As shown above, the EPR observation of the VC+ center in darkness is an indication that the Fermi level is located at its (2+|+) or (+|0) donor levels and VSi− and VSiVC0 should be stable in equilibrium. It has been shown in previous studies that in irradiated commercial p-type 4H-SiC ([Al] ∼ 1017 cm−3), the EPR signal of VC+ can always be detected in darkness if the concentration of VC is enough to compensate Al shallow acceptors and pins the Fermi level at its donor levels.52 The VC+ center can still be detected in darkness even after annealing at 950 °C31 well above the temperatures needed to form the divacancy and C antisite–vacancy pairs. This indicates that the concentration of CSiVC is not enough to compensate the Al shallow acceptors and VC is involved in the compensation process, pinning the Fermi level at its donor levels. This makes it possible to obtain stable VSi− and VSiVC0 for spin ensembles in p-type materials.
For studies on single emitters, the concentration of VSi and VSiVC should be low (∼109–1010 cm−3) for the observation of individual emitters. The VC center can be introduced during the growth of pure CVD layers with a concentration varying in the range of 5 × 1012–5 × 1013 cm−3. Reducing the N concentration to make pure p-type layers with the concentration of the residual B acceptor of ∼1–3 × 1013 cm−3 is possible.21 Pure semi-insulating materials then can be grown by tuning the concentration of VC to the mid-1013 cm−3 range to compensate the B acceptor. Such materials with the Fermi level located at the donor levels of VC are ideal for achieving stable VSi− and VSiVC0 single emitters. However, keeping the concentration of the C vacancy in the mid-1013 cm−3 ranges is not desirable for reducing optical linewidths. Reducing the concentration of the C vacancy further and using a repump laser for the charge-state control may be a better approach for obtaining long spin coherence times and narrow optical linewidths. For the Si vacancy, n-type layers are preferable since the activation of VSi− from VSi2− or VSi3− requires repumping with lower photon energies compared to the activation of VSi− from VSi0 in p-type materials.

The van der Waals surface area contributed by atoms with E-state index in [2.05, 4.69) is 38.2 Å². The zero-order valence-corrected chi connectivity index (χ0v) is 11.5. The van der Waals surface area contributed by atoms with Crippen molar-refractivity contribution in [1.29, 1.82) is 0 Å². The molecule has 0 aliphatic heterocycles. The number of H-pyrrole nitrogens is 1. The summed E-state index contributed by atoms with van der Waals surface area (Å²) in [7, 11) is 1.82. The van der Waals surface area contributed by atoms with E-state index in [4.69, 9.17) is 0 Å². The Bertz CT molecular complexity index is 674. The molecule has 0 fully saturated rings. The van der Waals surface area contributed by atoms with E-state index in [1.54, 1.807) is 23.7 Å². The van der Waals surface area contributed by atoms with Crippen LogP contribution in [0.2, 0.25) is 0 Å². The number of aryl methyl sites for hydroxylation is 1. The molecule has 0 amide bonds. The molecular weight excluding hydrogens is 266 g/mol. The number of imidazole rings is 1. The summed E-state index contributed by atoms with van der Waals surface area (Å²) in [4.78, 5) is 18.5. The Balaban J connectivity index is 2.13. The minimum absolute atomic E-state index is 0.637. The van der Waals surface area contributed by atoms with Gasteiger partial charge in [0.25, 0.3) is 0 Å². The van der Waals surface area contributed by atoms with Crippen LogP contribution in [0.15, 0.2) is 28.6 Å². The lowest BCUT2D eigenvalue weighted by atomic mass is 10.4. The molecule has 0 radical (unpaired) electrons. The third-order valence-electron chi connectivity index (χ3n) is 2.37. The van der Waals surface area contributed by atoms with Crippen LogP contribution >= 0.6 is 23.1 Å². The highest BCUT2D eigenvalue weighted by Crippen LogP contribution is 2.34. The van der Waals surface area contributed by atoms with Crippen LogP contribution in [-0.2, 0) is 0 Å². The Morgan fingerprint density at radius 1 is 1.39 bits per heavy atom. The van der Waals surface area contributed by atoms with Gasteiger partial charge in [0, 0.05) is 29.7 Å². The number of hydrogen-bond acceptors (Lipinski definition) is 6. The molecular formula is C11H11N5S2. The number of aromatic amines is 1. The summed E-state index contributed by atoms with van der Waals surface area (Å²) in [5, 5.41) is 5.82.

In p-type materials, the divacancy will be in the positive charge state and the conversion from VSiVC+ to VSiVC0 can be done by exciting electrons from the VB directly to its positive charge state at ∼EV + 1.1 eV. With the energies of ZPLs PL1–PL4 in the range of 1.095–1.150 eV, resonant excitation for PL4 (∼1.15 eV) may be sufficient for activating and stabilizing the neutral charge state of the divacancy.
Monitoring the charge state of dominant intrinsic defects in equilibrium using EPR helps to determine the location of the Fermi level and reveals the conditions for achieving photostable VSi− and VSiVC0 PL emissions in n-type, HPSI and p-type 4H-SiC materials with different doping levels and defect concentrations. The results show that in n-type materials, VSi can be stable in the negative charge state when its concentration is larger than that of the N donor, while the divacancy can be stable in the neutral charge state if the total concentration of VSi and the NCVSi pair exceeds the concentration of the N donor.
In HPSI 4H-SiC with the activation energy of Ea ∼ 1.1–1.5 eV, either as-grown or irradiated material, VSi can be stable in the negative charge state. For the divacancy, the neutral charge state is stable in the as-grown HPSI material with the activation energy of Ea ∼ 1.5 eV, in which the EPR of VC+ can be detected in darkness. Irradiation and annealing will move the Fermi level up and convert VSiVC0 to VSiVC−. In such materials, stable VSiVC0 emissions can be achieved by reducing the CSiVC defect and/or increasing the concentration of VSi.
In the p-type material, photostable VSi− and VSiVC0 ensembles can be obtained by controlling the concentration of the C vacancy and the C antisite–vacancy pair.
Due to the low concentration required for observation of individual emitters, optical repumping is required for the charge state control of single VSi− and VSiVC0 emitters in n- and p-type materials. Pure p-type materials are preferable for neutral divacancy since excitation with low energies (>1.15 eV) may be sufficient for activating and stabilizing the VSiVC0 emission.
Financial support by the Swedish Research Council (Grant Nos. VR 2016-04068 and VR 2016-05362), the EU H2020 project QuanTELCO (Grant No. 862721), and the Knut and Alice Wallenberg Foundation (Grant No. KAW 2018.0071) is acknowledged.
The data that support the findings of this study are available from the corresponding author upon reasonable request.